Holding Antisemites Accountable.

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Antisemitic ‘Goyim Defense League’ (GDL) Flyers Discovered in Oklahoma Neighborhood

Civil rights organizations report that antisemitic threats and language have spiked significantly since the Hamas attack on Israel. In Ardmore, police say ten people have reported finding flyers promoting antisemtism on their lawns.

“I was reading it and I was like what kind of message is this supposed to be,” Ardmore resident Roxy Gonzalez said.

Monday morning Gonzalez found a flyer on her driveway directing her to a website filled with conspiracy videos and hateful commentary.

The Jewish advocacy group StopAntisemitism has been tracking the activities of those responsible – the Goyim Defense League’ or ‘GDL’ for nearly five years and state they vilify Jews with their premeditated hate campaigns.

“My family alone is a diverse family and it kinda feels like an attack honestly,” Gonzalez said.

Gonzalez said her cameras didn’t catch the person responsible, but down the street her neighbor Gregory Trent found a different flyer in his yard.

It linked to the same website.

“I saw it out there and thought it was a piece of trash. then noticed it was corn and flipped it over and saw it had this tract,” Trent said. “I thought ‘this is shocking’ and I was really offended.” Ardmore police said the reports of these tracts are from different areas around the city.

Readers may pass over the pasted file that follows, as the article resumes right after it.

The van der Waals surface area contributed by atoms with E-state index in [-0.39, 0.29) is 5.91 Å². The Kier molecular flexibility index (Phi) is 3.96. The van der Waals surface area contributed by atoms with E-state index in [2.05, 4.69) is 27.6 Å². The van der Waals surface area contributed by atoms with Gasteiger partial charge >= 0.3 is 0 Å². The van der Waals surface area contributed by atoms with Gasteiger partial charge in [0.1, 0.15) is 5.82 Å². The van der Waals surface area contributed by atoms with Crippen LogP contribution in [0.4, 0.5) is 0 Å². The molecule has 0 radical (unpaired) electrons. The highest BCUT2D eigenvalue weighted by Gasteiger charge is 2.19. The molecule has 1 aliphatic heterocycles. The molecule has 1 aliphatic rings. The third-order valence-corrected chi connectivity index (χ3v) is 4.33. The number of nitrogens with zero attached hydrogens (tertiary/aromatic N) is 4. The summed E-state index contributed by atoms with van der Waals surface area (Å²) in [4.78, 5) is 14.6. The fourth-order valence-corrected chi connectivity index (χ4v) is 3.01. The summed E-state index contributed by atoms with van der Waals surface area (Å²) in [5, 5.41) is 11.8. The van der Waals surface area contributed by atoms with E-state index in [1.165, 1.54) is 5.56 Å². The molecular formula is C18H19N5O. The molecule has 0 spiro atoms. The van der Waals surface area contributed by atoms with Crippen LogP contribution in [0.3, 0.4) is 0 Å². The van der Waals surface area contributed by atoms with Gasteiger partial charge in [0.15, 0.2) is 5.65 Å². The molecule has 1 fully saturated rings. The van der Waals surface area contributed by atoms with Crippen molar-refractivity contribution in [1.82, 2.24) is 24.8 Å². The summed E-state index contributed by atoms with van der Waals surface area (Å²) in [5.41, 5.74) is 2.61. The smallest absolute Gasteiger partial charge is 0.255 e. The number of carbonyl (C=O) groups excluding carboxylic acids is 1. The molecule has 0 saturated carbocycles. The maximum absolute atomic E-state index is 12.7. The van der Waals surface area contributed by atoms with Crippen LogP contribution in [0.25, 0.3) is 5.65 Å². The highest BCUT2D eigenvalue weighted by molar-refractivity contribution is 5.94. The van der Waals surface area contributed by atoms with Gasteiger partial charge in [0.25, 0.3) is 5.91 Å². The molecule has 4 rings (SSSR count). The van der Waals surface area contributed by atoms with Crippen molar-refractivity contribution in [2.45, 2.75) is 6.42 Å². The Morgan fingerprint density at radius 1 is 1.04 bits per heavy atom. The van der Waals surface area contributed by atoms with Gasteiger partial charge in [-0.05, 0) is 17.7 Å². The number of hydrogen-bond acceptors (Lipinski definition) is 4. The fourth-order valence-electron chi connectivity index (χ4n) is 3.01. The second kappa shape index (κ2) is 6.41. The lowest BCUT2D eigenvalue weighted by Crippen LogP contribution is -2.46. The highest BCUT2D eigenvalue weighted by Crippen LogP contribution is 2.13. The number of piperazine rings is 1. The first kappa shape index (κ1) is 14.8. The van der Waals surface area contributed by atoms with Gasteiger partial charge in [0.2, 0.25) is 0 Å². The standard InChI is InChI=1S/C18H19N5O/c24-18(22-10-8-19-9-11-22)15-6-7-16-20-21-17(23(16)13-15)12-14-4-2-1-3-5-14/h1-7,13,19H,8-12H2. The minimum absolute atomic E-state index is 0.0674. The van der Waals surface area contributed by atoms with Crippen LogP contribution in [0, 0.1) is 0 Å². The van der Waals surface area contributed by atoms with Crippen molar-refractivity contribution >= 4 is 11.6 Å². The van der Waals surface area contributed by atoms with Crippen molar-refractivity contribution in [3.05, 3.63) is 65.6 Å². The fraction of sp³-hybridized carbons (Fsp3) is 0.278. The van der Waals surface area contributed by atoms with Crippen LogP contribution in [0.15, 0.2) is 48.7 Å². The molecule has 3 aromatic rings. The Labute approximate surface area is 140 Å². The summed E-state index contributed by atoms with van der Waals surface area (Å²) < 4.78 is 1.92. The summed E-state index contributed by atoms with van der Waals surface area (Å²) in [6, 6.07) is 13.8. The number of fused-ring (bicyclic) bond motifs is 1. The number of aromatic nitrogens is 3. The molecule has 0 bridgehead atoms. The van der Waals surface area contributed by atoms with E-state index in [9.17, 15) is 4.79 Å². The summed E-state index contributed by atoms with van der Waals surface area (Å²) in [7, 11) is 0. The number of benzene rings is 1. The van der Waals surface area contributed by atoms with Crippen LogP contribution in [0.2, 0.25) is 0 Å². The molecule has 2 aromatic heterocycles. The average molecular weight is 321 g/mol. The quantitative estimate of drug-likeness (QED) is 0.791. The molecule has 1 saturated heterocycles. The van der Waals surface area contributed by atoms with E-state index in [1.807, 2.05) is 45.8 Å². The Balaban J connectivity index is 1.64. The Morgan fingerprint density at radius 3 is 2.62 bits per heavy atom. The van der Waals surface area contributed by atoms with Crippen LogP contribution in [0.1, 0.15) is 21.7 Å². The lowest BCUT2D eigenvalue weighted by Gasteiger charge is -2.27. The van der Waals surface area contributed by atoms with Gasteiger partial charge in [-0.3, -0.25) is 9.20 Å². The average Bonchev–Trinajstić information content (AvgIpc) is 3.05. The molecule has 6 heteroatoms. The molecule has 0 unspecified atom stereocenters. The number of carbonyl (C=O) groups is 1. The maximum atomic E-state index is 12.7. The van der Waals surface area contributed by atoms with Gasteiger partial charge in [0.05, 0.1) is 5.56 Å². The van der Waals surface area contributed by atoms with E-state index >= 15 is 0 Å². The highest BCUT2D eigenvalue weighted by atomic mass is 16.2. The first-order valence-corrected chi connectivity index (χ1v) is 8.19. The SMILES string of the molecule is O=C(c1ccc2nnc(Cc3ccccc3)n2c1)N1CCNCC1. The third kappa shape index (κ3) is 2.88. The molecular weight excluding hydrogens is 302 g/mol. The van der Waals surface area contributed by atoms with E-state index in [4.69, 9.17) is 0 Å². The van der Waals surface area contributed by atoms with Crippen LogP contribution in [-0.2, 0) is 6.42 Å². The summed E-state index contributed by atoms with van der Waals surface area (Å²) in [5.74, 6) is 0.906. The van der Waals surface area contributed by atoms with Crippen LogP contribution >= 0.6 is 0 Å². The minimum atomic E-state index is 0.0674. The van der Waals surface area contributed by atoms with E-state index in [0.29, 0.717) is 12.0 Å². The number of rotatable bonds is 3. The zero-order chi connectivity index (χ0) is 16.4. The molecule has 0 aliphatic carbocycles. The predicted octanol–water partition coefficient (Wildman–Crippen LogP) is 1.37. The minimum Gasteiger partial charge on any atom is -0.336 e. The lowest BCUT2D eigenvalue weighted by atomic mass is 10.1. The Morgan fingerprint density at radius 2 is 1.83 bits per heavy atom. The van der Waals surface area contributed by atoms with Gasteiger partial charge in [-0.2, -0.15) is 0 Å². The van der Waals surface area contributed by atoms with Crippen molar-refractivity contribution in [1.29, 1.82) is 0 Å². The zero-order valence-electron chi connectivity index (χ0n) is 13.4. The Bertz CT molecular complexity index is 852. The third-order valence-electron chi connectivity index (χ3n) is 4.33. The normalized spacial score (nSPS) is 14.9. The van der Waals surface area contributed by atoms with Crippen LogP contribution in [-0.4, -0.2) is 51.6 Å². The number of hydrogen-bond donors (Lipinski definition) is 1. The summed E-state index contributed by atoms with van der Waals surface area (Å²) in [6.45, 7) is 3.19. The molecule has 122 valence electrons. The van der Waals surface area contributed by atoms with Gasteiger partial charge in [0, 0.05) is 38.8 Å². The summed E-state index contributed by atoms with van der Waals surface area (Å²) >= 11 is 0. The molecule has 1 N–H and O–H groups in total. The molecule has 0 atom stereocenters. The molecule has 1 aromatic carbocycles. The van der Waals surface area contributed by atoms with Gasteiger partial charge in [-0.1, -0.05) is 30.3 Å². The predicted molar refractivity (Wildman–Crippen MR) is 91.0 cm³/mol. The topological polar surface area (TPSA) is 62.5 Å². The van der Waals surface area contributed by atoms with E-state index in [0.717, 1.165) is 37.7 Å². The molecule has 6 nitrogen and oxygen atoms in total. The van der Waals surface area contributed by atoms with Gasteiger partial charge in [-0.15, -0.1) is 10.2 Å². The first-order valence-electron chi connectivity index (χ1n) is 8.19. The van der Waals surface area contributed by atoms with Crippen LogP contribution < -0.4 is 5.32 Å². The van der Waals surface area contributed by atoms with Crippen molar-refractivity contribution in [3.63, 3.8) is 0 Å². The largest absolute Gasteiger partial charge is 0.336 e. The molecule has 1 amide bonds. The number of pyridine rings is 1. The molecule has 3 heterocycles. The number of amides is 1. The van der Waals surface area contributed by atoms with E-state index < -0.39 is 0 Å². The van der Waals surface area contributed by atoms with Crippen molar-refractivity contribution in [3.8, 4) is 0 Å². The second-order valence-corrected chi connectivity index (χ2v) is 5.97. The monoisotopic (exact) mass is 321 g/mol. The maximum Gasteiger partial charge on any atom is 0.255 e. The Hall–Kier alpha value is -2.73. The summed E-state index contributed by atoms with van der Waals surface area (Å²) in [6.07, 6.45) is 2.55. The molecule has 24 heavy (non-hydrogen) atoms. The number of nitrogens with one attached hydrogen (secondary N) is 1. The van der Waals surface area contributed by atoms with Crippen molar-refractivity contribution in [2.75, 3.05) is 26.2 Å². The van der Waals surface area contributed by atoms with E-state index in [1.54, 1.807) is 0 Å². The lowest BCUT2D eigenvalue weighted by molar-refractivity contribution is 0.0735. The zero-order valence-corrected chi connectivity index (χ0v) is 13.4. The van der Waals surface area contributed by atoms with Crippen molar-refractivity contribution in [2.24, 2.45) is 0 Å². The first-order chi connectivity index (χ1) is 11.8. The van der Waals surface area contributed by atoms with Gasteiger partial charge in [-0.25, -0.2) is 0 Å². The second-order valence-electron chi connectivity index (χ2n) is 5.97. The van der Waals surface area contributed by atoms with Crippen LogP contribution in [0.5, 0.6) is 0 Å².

“I have always been a student of the Second World War and of the atrocities that were formed there and to me this was part and parcel of the kind of rhetoric and inflammatory things… that helped lead to the Nazi coming to power,” Trent said. “I was shocked to see it happening here.”

Ardmore Police said anyone who receives a flyer can throw it away, but if it keeps happening and you feel harassed, you should contact them.

“I don’t see how anything could be done except the citizens together saying we won’t take part in this kind of vile rhetoric,” Trent said.

The FBI confirmed with News 12 that there’s been a recent uptick in antisemitic rhetoric in Oklahoma and across the nation.

They say while it’s disturbing and offensive, expressing views like this is not a crime.

As long as it’s not threatening, it’s protected under the First Amendment.

“When things get to this point, this is way more than political, this is a threat to our very society,” Trent said.

“I’m a little bit creeped out just cause I know as well as all of us the United States is built on diversity,” Gonzalez said.